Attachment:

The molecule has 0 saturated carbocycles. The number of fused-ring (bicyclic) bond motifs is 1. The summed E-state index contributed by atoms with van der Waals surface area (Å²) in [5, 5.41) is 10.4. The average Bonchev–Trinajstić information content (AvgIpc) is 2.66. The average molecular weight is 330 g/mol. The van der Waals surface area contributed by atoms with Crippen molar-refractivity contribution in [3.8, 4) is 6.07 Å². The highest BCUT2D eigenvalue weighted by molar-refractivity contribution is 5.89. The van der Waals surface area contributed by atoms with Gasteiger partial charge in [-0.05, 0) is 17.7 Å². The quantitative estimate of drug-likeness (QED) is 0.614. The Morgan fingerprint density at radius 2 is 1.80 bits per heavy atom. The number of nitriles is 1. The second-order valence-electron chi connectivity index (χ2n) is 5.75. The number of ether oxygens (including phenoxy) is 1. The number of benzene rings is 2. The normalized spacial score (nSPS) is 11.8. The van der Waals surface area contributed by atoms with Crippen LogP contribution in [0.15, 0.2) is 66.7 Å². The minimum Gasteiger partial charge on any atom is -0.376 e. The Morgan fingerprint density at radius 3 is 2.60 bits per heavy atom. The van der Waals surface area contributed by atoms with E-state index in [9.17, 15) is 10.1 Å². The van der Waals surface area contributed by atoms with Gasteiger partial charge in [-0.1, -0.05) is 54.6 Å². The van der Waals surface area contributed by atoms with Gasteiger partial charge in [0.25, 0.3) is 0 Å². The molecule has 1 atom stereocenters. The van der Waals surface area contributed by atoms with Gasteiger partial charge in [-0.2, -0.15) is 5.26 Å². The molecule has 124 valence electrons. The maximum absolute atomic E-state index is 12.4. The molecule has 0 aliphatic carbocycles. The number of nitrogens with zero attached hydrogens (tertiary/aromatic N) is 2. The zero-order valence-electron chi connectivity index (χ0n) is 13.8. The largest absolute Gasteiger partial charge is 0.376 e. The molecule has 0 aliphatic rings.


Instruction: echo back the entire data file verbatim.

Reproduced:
The molecule has 0 saturated carbocycles. The number of fused-ring (bicyclic) bond motifs is 1. The summed E-state index contributed by atoms with van der Waals surface area (Å²) in [5, 5.41) is 10.4. The average Bonchev–Trinajstić information content (AvgIpc) is 2.66. The average molecular weight is 330 g/mol. The van der Waals surface area contributed by atoms with Crippen molar-refractivity contribution in [3.8, 4) is 6.07 Å². The highest BCUT2D eigenvalue weighted by molar-refractivity contribution is 5.89. The van der Waals surface area contributed by atoms with Gasteiger partial charge in [-0.05, 0) is 17.7 Å². The quantitative estimate of drug-likeness (QED) is 0.614. The Morgan fingerprint density at radius 2 is 1.80 bits per heavy atom. The number of nitriles is 1. The second-order valence-electron chi connectivity index (χ2n) is 5.75. The number of ether oxygens (including phenoxy) is 1. The number of benzene rings is 2. The normalized spacial score (nSPS) is 11.8. The van der Waals surface area contributed by atoms with Crippen LogP contribution in [0.15, 0.2) is 66.7 Å². The minimum Gasteiger partial charge on any atom is -0.376 e. The Morgan fingerprint density at radius 3 is 2.60 bits per heavy atom. The van der Waals surface area contributed by atoms with E-state index in [9.17, 15) is 10.1 Å². The van der Waals surface area contributed by atoms with Gasteiger partial charge in [-0.1, -0.05) is 54.6 Å². The van der Waals surface area contributed by atoms with Gasteiger partial charge in [0.25, 0.3) is 0 Å². The molecule has 1 atom stereocenters. The van der Waals surface area contributed by atoms with Gasteiger partial charge in [-0.2, -0.15) is 5.26 Å². The molecule has 124 valence electrons. The maximum absolute atomic E-state index is 12.4. The molecule has 0 aliphatic carbocycles. The number of nitrogens with zero attached hydrogens (tertiary/aromatic N) is 2. The zero-order valence-electron chi connectivity index (χ0n) is 13.8. The largest absolute Gasteiger partial charge is 0.376 e. The molecule has 0 aliphatic rings.